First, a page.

Hey you! Ever wondered what food writers REALLY think of Thanksgiving? No? Food writers are assholes and you don't give a shit? Well, tough turkey for you, gravyballs.
Regina Schrambling of Slate (who has the most Slate writer name ever) wrote this 2008 article telling you why it's just so difficult for food writers to come up with a new angle for the holiday. Yes, in addition to hating pie and s'mores and longing for a renaissance of pickpocketing, Slate also hates Thanksgiving. I assume that Slate will run a piece this year explaining why contrarian Slate pieces aren't as annoying as you think. For old time's sake, let's take a quick look at this monstrosity.
As a food writer...
Stop. I hate you already. With that single clause, you've effectively announced yourself as an insufferable human being.
I should never admit this, but I really hate Thanksgiving.
Ooooh, so brave and bold of you AS A FOOD WRITER to denounce a holiday most people like. I applaud you for your bravery, AS A FOOD WRITER, to dislike a holiday that is centered almost exclusively around food. Glad to see you're bucking the trend of food writers who enjoy eating.
Not the day, not the food, not the cooking or the shopping, not even the sappy reason Americans ostensibly gather to gorge in late November. What makes me totally crazy is the persistent pressure to reinvent a wheel that has been going around quite nicely for more than 200 years. Every fall, writers and editors have to knock themselves out to come up with a gimmick-fast turkey, slow turkey, brined turkey, unbrined turkey-when the meal essentially has to stay the same. It's like redrawing the Kama Sutra when readers really only care about the missionary position.
Oh, I see. You don't hate Thanksgiving. You just hate WRITING about it. AS A FOOD WRITER, it's so hard! I mean, Jesus. We get paid to EAT, you know? Really fucking hard life. I'm sure you beer writers and stripper casting agents out there know what a hideous bitch this business can be.
I should have known the well was dry when I was persuaded to write an overwrought ode to the color of cranberries for the L.A. Times' wannabe literary turkey section last Thanksgiving.
Oh, poor you! As a food writer, it must be hard when a major newspaper pays you to write about fucking FOOD.
During my short time as deputy editor of the New York Times' "Dining" section, the pain was different.
But no less intense! Seriously, I want to know where people like this come from. Are they bred in a lab at the Times? Who are all these privileged media people out there, and why do they live in such breathtaking isolation? Why do they think ANYONE gives a fuck what life is like AS A FOOD WRITER? Are they all from one college? Is it Oberlin? I bet it's Oberlin.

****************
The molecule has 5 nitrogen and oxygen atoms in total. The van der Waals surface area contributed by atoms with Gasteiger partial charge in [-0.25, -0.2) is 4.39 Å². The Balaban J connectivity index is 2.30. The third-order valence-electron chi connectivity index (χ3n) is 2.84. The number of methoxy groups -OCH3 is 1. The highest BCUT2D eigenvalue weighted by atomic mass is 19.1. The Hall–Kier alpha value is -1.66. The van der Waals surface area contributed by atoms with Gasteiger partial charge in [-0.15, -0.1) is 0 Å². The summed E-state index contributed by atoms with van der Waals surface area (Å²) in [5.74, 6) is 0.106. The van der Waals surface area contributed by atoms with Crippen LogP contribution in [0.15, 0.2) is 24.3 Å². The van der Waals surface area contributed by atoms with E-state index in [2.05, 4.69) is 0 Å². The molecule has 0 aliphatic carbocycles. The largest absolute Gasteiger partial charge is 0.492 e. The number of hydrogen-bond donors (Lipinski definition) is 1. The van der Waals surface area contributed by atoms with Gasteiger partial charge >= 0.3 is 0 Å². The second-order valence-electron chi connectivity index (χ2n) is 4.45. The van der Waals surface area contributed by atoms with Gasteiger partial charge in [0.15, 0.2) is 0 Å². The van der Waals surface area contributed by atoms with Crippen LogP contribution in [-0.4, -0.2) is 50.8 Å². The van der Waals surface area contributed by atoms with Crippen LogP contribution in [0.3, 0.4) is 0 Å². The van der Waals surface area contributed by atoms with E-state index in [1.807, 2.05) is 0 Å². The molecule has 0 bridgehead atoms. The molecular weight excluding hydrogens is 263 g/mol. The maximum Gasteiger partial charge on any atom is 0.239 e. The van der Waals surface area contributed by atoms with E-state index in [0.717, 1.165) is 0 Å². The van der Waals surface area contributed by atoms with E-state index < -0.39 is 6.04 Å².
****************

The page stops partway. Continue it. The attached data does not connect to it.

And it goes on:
Rather than writing the damn stories, I had to help generate ideas for the poor reporters to wrestle with.
OH NO MY JOB FORCED ME TO THINK! HOLY FUCK THAT'S HARD! I had to sit in a room and actually be creative, then have an underling write the actual copy for me. Much harder than brining a Nodine's smoker turkey, for certain!
The general groaning started in early October as we all contemplated the worst deadline of the year.
Seriously? You spent two months bitching about it? Oh, I bet those were real dark days out in your Katonah writing barn. PEOPLE ARE DYING IN ARMED CONFLICTS OUT THERE, YOU ASS.
I guess I'm a total hypocrite, though, because I do the work I'm assigned each year and then get up on Thanksgiving morning and ignore everything I wrote.
Good! You should ignore it because it's terrible.
I make my stuffing as usual, roast my turkey as always, whisk up the same pan gravy, peel and mash potatoes, don't get fancy with the cranberry sauce, and cook whatever green vegetable looks best at the farmers' market. If I have time this year I'll make pumpkin-thyme dinner rolls and the sweet potato-pecan pie I have baked 20 times before.
If I have time, I'll just whip up some of my AMAZING recipes that will blow your skull. The usual farm-to-table masterworks I assemble for my friends and family. Ho hum. BORING. Oh, the life of a FOOD WRITER.
It's amazing how efficient you can be without new recipes.
I mean, I'm just so AWESOME. I know this stuff backwards and forwards, you know? No need to look at a recipe when I'm making my traditional kale-stuffed Berkshire Farms quail egg cornbread and local hominy pudding. No, where is my acorn twine holder?
And if I'm thankful, it's because it will be months before it's time to tweak the turkey yet again.
Yes, months and months before you actually have to get off your ass do your goddamn job. Food writers are shit.